Powell Restates U.S. Concerns Over Iraqi WMD
Powell Restates U.S. Concerns Over Iraqi WMD that Led to War
Tells ABC that Saddam Hussein saw the utility of WMD and had used them
Secretary of State Colin Powell said it was "incontrovertible" that the former Iraqi regime led by Saddam Hussein had used weapons of mass destruction (WMD) and had every intention of developing them further.
Speaking January 7 on ABC's "Nightline," Powell justified the U.S.-led military operation that overthrew the former regime on the grounds that President Bush had concluded Iraq possessed WMD and that it was "a danger to the region."
"The Iraqis had the intent. They had the capability. We could not get inside all of Iraq to determine what weapons might actually be there, but there was a sufficient body of intelligence information that suggested to us that there were weapons programs -- chemical, biological, nuclear," he said.
If Saddam Hussein were still in power, the secretary said, "he would be doing much more right now" to develop more WMD "because he saw the utility of such weapons and he's used them in the past."
Turning to North Korea, Powell said intense discussions were taking place between the United States and key regional powers -- Japan, China, Russia and South Korea -- even though a meeting has not yet been scheduled for all six parties.
"What we don't want is another six-party meeting that just turns into auditory exchanges of view. We want to see progress in this next meeting -- all of us do -- so we want to make sure that next meeting is prepared well and we have a pretty good idea of the outcome, and it will be an outcome that moves the process forward and not just an exchange of views," he said.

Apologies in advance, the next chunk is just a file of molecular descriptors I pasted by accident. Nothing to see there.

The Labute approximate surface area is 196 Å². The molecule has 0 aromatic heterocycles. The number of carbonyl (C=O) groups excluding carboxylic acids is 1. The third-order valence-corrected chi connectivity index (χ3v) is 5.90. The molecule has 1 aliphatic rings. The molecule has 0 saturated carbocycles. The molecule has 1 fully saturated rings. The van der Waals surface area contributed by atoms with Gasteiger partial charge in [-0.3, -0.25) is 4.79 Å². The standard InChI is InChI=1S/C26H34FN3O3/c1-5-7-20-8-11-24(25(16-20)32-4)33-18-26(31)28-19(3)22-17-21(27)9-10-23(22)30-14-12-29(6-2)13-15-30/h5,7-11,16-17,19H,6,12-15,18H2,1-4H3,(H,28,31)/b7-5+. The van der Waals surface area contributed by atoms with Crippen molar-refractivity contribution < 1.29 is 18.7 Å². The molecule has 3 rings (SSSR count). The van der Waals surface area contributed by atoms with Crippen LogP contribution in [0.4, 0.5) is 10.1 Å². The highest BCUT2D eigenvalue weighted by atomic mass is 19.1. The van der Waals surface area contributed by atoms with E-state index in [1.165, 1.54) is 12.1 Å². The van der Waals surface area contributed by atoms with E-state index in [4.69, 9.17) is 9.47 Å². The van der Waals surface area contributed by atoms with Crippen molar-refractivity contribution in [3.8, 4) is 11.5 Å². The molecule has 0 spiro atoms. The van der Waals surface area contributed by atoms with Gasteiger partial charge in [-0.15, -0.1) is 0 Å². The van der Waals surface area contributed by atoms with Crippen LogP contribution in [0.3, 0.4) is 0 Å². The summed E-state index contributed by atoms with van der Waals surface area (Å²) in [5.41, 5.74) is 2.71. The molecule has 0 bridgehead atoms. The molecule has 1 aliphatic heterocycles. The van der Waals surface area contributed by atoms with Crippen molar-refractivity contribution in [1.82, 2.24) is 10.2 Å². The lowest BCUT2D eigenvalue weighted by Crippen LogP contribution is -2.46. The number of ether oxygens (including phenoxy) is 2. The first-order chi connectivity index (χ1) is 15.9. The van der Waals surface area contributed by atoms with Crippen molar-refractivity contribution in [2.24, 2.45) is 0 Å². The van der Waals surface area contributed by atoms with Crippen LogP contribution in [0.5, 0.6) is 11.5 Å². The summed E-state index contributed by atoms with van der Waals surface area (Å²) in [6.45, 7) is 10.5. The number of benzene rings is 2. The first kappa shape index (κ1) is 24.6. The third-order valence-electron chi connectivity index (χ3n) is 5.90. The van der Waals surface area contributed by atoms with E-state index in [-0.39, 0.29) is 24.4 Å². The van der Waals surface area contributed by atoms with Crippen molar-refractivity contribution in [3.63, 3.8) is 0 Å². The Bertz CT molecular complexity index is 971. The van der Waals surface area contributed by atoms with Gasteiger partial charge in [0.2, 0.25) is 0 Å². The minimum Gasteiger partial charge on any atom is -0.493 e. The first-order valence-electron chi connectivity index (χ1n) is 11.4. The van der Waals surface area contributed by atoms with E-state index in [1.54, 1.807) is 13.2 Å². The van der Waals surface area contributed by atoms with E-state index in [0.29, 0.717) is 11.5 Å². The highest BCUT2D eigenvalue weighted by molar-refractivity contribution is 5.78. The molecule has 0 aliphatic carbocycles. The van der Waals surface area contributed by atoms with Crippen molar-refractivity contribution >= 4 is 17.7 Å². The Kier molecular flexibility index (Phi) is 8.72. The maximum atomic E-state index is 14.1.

An unofficial American team, including former National Security Council staff member Jack Pritchard, is currently in North Korea on a private visit, and Powell said the members would be speaking with U.S. officials upon their return.
Secretary Powell also was asked about his recovery from prostate surgery in December, and said that his energy was returning and that he was once again working a full day in his office. "I encourage all men to watch their health and especially with respect to the potential for prostate cancer," he said.
Following is a transcript of the Powell interview:
U.S. DEPARTMENT OF STATE
Office of the Spokesman
Secretary of State Colin L. Powell
By Ted Koppel of ABC's Nightline
January 7, 2004
MR. KOPPEL: A lot of important things to talk to you about -- your health, dangerous -- dangerous trends in the world -- but let's begin by talking about the one issue that everyone here in Washington, from the White House to the State Department, I assume, is most concerned about today: Joe Gibbs coming back to the Redskins.
SECRETARY POWELL: This is an interesting and exciting prospect. I don't know if it's true, but it would surely liven the football scene in Washington. He has quite a record.
MR. KOPPEL: Well, he does indeed, and I just wanted to -- just wanted to hear from an old sports fanatic what you thought about that.
SECRETARY POWELL: Oh, I'm sure we would -- we would find Joe to be an exciting personality to have back, but since I deal with foreign affairs I think I'll stay out of Mr. Snyder's business for the day.
MR. KOPPEL: Well, let's talk about one more domestic affair before we get to foreign, your own health. Intimations of mortality when you first heard about that? I mean, that must be a shocker.
SECRETARY POWELL: Well, I knew months ago that I had prostate cancer, and I have great doctors up at Walter Reed Army Medical Center who have a lot of experience in this matter. And I knew that I'd have to deal with it, and surgery was the way I elected to deal with it.
The surgery went very well. I'm well into the recovery period. And it just reminds all of us that prostate cancer is a serious matter and especially for black men.
Now, the reason I discovered it was because I had been monitoring it for years. Elevated PSA, you know the tests you take for that.
MR. KOPPEL: Right, right.
SECRETARY POWELL: And I've had biopsies over the years looking for the cancer, and we finally found it this past August.
So I would just say that I've had the operation; that problem is gone. It does suggest mortality at age 66, even for me. And I encourage all men to watch their health and especially with respect to the potential for prostate cancer.